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Labor Supply with a Minimum Hours Threshold

Author

Listed:
  • David Card

    (Princeton University)

Abstract

This paper considers the importance of minimum hours thresholds for the interpretation of individual labor supply data. An analysis of quarterly labor supply outcomes for prime-age males in the Survey of Income and Program Participation suggests that such thresholds are an important aspect of weekly hours choices. A simple contracting model is presented that incorporates mobility costs and a non- convexity in the relation between weekly hours and effective labor input. This non-convexity gives rise to a two-part employment schedule. In periods of low demand, some individuals are temporarily laid off, while others work a minimum threshold level of hours. In periods of higher demand all available workers are employed at hours in excess of the threshold level. The model provides a simple interpretation for the role of demand-side variables in explaining annual labor supply outcomes. It can also explain the weak correlations between annual hours and average hourly earnings that have emerged in earlier studies. Under suitable assumptions on preferences the intertemporal labor supply elasticity can be recovered from the relationship between earnings and hours per week. Estimation results for the SIPP panel yield elasticity estimates that are similar to those in the literature based on annual data. If the model is correct, however, annual labor supply is considerably more sensitive to changes in productivity than these estimates suggest.

Suggested Citation

  • David Card, 1990. "Labor Supply with a Minimum Hours Threshold," Working Papers 642, Princeton University, Department of Economics, Industrial Relations Section..
  • Handle: RePEc:pri:indrel:262
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    Cited by:

    1. Manning, Alan, 2001. "Labour supply, search and taxes," Journal of Public Economics, Elsevier, vol. 80(3), pages 409-434, June.
    2. Leora Friedberg, 2000. "The Labor Supply Effects of the Social Security Earnings Test," The Review of Economics and Statistics, MIT Press, vol. 82(1), pages 48-63, February.
    3. Leora Friedberg & Anthony Webb, 2006. "Persistence in Labor Supply and the Response to the Social Security Earnings Test," Working Papers, Center for Retirement Research at Boston College wp2006-27, Center for Retirement Research, revised Dec 2006.
    4. Senesky, Sarah, 2005. "Testing the intertemporal labor supply model: are jobs important?," Labour Economics, Elsevier, vol. 12(6), pages 749-772, December.
    5. Lucie Schmidt & Purvi Sevak, 2006. "Taxes, Wages, and the Labor Supply of Older Americans," Working Papers wp139, University of Michigan, Michigan Retirement Research Center.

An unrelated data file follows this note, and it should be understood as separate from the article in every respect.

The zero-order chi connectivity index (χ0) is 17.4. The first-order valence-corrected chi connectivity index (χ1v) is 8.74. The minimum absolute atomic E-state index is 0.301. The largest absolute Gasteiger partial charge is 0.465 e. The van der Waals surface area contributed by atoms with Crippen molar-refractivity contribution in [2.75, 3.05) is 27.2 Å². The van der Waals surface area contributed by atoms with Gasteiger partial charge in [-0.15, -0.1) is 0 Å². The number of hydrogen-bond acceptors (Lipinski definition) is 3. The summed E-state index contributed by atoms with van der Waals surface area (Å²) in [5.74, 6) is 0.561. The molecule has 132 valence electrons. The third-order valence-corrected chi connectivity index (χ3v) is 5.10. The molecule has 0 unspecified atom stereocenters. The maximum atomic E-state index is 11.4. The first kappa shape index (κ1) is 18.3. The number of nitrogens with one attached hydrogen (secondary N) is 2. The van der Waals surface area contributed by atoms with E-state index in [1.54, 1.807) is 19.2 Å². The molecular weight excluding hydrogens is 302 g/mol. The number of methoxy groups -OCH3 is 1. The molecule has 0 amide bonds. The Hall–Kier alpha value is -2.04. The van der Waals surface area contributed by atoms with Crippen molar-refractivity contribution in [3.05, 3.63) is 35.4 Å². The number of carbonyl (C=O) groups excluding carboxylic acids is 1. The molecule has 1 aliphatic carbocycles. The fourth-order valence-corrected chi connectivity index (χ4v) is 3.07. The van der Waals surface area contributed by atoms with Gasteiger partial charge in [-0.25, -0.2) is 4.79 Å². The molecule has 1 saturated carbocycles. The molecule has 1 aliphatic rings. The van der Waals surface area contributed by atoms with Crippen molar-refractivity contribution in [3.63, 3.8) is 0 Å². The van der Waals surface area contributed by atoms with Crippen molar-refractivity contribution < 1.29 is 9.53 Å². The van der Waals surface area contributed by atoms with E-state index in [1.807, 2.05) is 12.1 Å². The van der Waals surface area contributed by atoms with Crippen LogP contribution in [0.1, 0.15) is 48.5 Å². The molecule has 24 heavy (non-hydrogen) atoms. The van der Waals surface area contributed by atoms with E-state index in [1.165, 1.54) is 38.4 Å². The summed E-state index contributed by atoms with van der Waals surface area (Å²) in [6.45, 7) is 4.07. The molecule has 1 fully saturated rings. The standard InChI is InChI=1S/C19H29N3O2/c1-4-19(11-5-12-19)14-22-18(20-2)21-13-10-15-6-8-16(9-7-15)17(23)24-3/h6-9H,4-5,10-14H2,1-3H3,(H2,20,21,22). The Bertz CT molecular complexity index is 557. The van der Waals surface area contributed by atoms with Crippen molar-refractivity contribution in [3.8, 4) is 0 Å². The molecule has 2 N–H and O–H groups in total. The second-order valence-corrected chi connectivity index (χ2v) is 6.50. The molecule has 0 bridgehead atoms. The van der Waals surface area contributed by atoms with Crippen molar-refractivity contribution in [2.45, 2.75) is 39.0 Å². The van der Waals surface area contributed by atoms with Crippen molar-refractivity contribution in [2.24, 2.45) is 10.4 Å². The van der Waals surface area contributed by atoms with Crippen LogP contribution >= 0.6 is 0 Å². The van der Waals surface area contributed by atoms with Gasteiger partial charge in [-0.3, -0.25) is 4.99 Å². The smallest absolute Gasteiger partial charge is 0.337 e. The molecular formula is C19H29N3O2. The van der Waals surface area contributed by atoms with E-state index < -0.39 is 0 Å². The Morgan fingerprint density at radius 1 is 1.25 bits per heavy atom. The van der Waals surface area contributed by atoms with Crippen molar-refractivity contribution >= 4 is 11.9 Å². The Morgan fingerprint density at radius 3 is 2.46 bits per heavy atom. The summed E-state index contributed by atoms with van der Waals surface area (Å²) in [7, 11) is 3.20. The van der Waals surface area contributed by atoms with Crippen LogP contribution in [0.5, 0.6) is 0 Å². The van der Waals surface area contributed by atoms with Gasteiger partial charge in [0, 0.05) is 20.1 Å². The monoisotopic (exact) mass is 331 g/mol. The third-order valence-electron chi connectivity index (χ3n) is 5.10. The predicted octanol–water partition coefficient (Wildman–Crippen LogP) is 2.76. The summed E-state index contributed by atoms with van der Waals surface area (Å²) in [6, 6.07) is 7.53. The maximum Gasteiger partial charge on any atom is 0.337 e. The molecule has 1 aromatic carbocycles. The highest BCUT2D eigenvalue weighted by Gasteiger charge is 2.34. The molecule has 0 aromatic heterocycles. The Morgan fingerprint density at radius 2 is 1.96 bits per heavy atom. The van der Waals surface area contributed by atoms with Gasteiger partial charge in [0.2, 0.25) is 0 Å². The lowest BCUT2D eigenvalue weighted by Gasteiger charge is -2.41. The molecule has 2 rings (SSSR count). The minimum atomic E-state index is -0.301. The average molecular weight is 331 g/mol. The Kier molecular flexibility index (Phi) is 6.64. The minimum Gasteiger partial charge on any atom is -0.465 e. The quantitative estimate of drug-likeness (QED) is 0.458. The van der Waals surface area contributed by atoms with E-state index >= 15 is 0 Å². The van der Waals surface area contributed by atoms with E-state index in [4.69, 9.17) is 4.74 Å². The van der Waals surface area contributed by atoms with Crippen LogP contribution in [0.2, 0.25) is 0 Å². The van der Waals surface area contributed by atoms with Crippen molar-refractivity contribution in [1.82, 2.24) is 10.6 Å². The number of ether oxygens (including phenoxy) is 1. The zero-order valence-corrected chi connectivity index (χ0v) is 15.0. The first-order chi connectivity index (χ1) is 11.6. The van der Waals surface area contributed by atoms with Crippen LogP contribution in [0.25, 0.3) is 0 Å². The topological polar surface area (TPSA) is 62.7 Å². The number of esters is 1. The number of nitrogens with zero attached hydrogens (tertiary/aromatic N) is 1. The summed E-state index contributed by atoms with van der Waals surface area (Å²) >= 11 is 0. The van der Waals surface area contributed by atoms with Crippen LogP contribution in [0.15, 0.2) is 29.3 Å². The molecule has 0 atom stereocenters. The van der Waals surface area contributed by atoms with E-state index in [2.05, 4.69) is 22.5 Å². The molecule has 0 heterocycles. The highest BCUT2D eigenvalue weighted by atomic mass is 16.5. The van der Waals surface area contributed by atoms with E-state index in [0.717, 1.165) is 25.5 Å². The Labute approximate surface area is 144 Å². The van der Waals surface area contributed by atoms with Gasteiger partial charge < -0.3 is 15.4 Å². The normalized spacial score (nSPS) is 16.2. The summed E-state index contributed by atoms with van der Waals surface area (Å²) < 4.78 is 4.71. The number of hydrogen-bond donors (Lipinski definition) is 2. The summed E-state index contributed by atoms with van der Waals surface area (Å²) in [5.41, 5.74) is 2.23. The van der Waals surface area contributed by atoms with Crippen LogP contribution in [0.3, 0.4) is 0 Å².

6. Kimmel, Jean & Kniesner, Thomas J., 1998. "New evidence on labor supply:: Employment versus hours elasticities by sex and marital status," Journal of Monetary Economics, Elsevier, vol. 42(2), pages 289-301, July.
    7. Yamada, Ken, 2011. "Labor supply responses to the 1990s Japanese tax reforms," Labour Economics, Elsevier, vol. 18(4), pages 539-546, August.
    8. Raj Chetty & Adam Guren & Day Manoli & Andrea Weber, 2013. "Does Indivisible Labor Explain the Difference between Micro and Macro Elasticities? A Meta-Analysis of Extensive Margin Elasticities," NBER Macroeconomics Annual, University of Chicago Press, vol. 27(1), pages 1-56.
    9. John C. Ham & Kevin T. Reilly, 2002. "Testing Intertemporal Substitution, Implicit Contracts, and Hours Restriction Models of the Labor Market Using Micro Data," American Economic Review, American Economic Association, vol. 92(4), pages 905-927, September.
    10. Victoria Osuna & Jose-Victor Rios-Rull, 2003. "Implementing the 35 Hour Workweek by Means of Overtime Taxation," Review of Economic Dynamics, Elsevier for the Society for Economic Dynamics, vol. 6(1), pages 179-206, January.
    11. David Card, 1990. "Intertemporal Labor Supply: An Assessment," Working Papers 649, Princeton University, Department of Economics, Industrial Relations Section..
    12. Engelhardt, Gary V. & Kumar, Anil, 2009. "The repeal of the retirement earnings test and the labor supply of older men," Journal of Pension Economics and Finance, Cambridge University Press, vol. 8(04), pages 429-450, October.
    13. Mark L. Bryan, 2007. "Free to choose? Differences in the hours determination of constrained and unconstrained workers," Oxford Economic Papers, Oxford University Press, vol. 59(2), pages 226-252, April.
    14. Murphy, Daniel, 2017. "Excess capacity in a fixed-cost economy," European Economic Review, Elsevier, vol. 91(C), pages 245-260.
    15. Bryan, Mark L., 2006. "Paid holiday entitlements, weekly working hours and earnings in the UK," ISER Working Paper Series 2006-52, Institute for Social and Economic Research.

    More about this item

    Keywords

    labor supply; intertemporal substitution; employment contracts;

    JEL classification:

    • H1 - Public Economics - - Structure and Scope of Government
    • H10 - Public Economics - - Structure and Scope of Government - - - General

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